Monday, May 9, 2016

On This Day: Angel Robinson Garcia: The Playboy Who Could Have Been King



By Peter Silkov


In the early 1960s, with the banning of professional boxing in Cuba by Fidel Castro, America was invaded by a golden collection of Cuban boxers who would add colour, drama, explosiveness, and technical brilliance to the American boxing rings.  The fighters included Luis Manuel Rodriguez, Florentino Fernandez, Benny Paret, Sugar Ramos, Jose ’Mantequilla’ Napoles, Jose Legra, and Angel Robinson Garcia.  Five of these men would become world champions, Florentino Fernandez came very close to a world title, but Garcia would be altogether different.  Angel Robinson Garcia, in a career, which would last 23 years, became a legendary journeyman, fighting an astonishing amount of the best lightweights, welterweights, and middleweights, of the 1960s and 70s.  Garcia was given the nickname ’Robinson’ early in his career, due to his handsome resemblance to the brilliant Sugar man.

Like many of his fellow Cuban boxers who fled Cuba in the early 60s. Garcia could well have been a world champion himself, but he chose to lead the life of a travelling playboy, instead, fighting in 21 countries, and against 15 world champions, and innumerable European and domestic champions.

Garcia smoked, drank and caroused around the world, but his ability was never in doubt.  Both tough and clever, with the kind of ring skills only found in a Cuban boxer, Garcia always gave a good account of himself in the ring, no matter how hard he had been partying, or how late he had taken up the offer of a fight.

Some of the top boxers whom Garcia faced during his storied career are, Chico Morales, Frankie Ryff, Carlos Hernandez, Jose Stable, Jose Napoles, Doug Vaillant, Bunny Grant, Rafiu King, Jean Josselin, Eddie Perkins, Ismael Laguna, Joe Tetteh, Carmelo Bossi, Bruno Acari, LC Morgan, Paul Armstead, Ken Buchanan, Roger Menetrey, Roberto Duran, Saoul Mamby, Sugar Ray Seales, Eddie Perkins, Billy Backus, Estaben Dejesus, Wilfred Benitez, Clyde Gray, and Willie Monroe.

Born on May 9, 1937, in Havana, Cuba, Garcia turned professional in July 1955, fighting as a featherweight, and became a fan favourite from the start.  By 1958 Garcia had moved up to lightweight and was facing world class opposition, while boxing mainly in Cuba.  When Fidel Castro banned professional boxing in 1961, Garcia moved to America for a time, fighting out of Miami, but his wandering spirit soon took him to Paris, where his bohemian tastes were fully awakened for the first time.  Already a lover of the good life outside of the ring, Garcia found Paris to be a playboy heaven and ended up spending the best part of the early to mid-60s based there.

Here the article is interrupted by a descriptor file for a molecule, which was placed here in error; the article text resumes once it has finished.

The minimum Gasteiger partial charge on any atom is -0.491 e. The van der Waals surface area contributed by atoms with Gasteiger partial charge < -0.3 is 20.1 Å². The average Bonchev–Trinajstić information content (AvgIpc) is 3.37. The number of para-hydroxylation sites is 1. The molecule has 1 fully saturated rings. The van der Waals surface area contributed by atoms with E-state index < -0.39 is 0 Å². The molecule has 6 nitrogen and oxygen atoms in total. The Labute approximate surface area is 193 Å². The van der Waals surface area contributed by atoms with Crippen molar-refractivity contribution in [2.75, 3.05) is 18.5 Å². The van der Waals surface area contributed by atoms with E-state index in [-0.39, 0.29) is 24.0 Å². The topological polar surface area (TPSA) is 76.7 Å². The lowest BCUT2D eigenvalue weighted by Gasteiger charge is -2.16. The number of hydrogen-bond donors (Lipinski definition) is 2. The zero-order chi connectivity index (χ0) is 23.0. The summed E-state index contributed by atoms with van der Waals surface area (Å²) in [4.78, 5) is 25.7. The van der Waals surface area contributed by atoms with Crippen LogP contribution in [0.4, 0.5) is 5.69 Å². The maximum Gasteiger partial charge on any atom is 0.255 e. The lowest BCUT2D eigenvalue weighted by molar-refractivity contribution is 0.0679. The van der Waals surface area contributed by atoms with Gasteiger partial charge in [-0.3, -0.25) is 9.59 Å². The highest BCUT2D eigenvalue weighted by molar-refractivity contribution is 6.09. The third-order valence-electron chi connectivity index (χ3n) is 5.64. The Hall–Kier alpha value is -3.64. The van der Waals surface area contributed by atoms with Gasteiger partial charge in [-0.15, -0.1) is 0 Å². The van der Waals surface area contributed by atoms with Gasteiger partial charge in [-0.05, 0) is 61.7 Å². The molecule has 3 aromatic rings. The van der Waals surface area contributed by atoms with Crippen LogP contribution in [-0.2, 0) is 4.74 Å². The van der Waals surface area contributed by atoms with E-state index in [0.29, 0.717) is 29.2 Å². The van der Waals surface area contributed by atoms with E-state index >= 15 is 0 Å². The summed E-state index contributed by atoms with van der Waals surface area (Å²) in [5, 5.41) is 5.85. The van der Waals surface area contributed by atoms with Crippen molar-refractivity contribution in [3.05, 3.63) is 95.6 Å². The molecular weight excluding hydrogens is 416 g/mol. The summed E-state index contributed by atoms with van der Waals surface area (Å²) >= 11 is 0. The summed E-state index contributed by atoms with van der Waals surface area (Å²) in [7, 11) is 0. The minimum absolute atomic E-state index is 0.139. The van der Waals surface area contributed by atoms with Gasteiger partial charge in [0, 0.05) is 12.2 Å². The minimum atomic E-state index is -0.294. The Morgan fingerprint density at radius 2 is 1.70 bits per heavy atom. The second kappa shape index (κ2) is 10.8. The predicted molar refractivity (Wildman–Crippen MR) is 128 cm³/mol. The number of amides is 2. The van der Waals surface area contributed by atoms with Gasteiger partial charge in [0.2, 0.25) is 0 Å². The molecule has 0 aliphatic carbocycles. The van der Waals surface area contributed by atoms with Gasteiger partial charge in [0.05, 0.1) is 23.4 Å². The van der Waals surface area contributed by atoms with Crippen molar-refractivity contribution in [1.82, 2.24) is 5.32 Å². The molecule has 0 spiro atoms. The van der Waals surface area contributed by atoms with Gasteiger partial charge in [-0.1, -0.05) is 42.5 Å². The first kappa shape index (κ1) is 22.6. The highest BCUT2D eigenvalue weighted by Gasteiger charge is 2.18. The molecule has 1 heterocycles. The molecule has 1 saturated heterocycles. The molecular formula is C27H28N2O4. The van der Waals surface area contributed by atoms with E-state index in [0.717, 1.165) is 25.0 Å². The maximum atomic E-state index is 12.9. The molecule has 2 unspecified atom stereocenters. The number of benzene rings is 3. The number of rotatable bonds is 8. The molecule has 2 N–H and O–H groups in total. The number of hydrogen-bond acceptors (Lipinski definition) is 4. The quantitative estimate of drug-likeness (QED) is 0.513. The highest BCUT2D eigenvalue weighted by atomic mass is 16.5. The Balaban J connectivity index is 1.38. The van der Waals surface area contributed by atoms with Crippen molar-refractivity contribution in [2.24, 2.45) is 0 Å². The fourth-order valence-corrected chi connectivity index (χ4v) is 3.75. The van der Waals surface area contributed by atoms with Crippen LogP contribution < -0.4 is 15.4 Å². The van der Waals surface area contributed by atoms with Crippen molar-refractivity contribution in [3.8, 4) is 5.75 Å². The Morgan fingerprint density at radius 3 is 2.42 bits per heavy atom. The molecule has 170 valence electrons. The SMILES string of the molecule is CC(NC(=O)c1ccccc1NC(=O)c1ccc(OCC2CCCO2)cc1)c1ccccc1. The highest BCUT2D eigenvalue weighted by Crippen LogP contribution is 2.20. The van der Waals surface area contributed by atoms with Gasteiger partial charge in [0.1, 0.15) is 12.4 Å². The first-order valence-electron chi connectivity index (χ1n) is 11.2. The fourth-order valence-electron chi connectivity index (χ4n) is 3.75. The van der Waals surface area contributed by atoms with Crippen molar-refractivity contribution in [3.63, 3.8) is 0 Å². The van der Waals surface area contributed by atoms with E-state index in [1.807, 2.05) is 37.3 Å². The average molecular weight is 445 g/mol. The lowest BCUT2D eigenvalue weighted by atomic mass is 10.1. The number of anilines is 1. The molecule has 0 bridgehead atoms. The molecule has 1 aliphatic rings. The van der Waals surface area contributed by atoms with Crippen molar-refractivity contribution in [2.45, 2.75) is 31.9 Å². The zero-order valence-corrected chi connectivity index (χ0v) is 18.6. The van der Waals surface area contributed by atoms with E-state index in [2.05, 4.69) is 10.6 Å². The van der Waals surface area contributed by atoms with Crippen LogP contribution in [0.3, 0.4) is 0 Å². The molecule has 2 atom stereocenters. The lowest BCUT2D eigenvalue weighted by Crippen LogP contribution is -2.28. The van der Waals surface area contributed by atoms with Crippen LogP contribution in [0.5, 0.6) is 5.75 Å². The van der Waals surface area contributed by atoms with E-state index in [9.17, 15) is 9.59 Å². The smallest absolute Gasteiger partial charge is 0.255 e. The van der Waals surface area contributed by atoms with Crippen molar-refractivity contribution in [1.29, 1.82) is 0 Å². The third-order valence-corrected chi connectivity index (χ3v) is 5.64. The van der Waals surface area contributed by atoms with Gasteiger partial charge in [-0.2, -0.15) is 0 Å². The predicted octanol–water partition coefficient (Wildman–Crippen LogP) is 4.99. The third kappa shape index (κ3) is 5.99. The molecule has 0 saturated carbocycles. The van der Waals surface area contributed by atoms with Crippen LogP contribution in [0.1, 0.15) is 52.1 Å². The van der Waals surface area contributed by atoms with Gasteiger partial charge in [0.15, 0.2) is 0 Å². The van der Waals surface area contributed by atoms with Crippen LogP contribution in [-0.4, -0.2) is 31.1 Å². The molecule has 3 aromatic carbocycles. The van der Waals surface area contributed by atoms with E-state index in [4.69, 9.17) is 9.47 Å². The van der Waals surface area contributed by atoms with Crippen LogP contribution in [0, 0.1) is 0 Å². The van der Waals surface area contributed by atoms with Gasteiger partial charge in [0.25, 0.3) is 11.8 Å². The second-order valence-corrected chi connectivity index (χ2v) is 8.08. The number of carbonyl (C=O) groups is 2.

The next 10 years would see Garcia fighting all over Europe, against the very best, from lightweight to welterweight.  After being based mainly in Paris until the mid- 60s, Garcia moved to Italy, and then Spain.  As his high living increased, so Garcia’s ring form diminished, and from the mid-60s he slipped from a rated contender, to a full fledged journeyman.  Garcia’s statistics tell the story of his career, from 1955 to 1965 his record was 61-23-6, then from 1965 to 1978 he went 36-59-14.  Perhaps part of the statistical decline was due to the fact that Garcia continued to fight at the top level, despite his lifestyle.  If anything, Garcia’s opposition increased in the second half of his career.  Garcia remained a formidable opponent for anyone right up till his final fights and he remained busy too, fighting whenever and wherever the opportunity arose.  In January 15, 1972, Garcia took the soon to be World lightweight champion, Roberto Duran, the 10-rounds distance, Duran was so impressed with Garcia’s tricks and ring guile that he hired him for a time as a sparring partner.

With all the partying, fighting, and living for the day, with no thought for tomorrow, things were always going to end badly for Garcia.  People who live that kind of lifestyle, especially boxers, don’t tend to wear well over time. Time, which is the enemy of everyone, especially athletes.

By 1978, Garcia was no longer the fresh and handsome Sugar Ray Robinson look-a-like, his body had thickened, and his face had been punched into the veteran fighter’s mask of a crooked nose, missing teeth, and scarred eyebrows.  By his final fights, Garcia was almost blind in his right eye and was denied a license to fight in America.  His last official appearance in a ring came on February 25, 1978, when Paul Payen in Belgium, out-pointed him over 10 rounds.  Shortly after this, Garcia had his boxing license revoked in France, his globe travelling career was over.

Angel Robinson Garcia’s final career record was 136(54koes)-82-20.  Garcia’s guile and toughness is evident by the fact that, despite the high quality of his opposition, the Cuban was stopped just 3 times in his career.

Without his trade soon found himself destitute in Paris, and reduced to panhandling upon the streets, where he once partied and lived the fast life.

The famous French actor Jean Paul Belmondo, who remembered Garcia from his glory days, reportedly found him on the Paris streets, and arranged for him to be repatriated to Cuba.   
     
Angel Robinson Garcia died on June 1, 2000. 

Copyright © 2016 The Boxing Glove, Inc. Peter Silkov Art. All Rights Reserved. Peter Silkov contributes to www.theboxingglove.com


1 comment:

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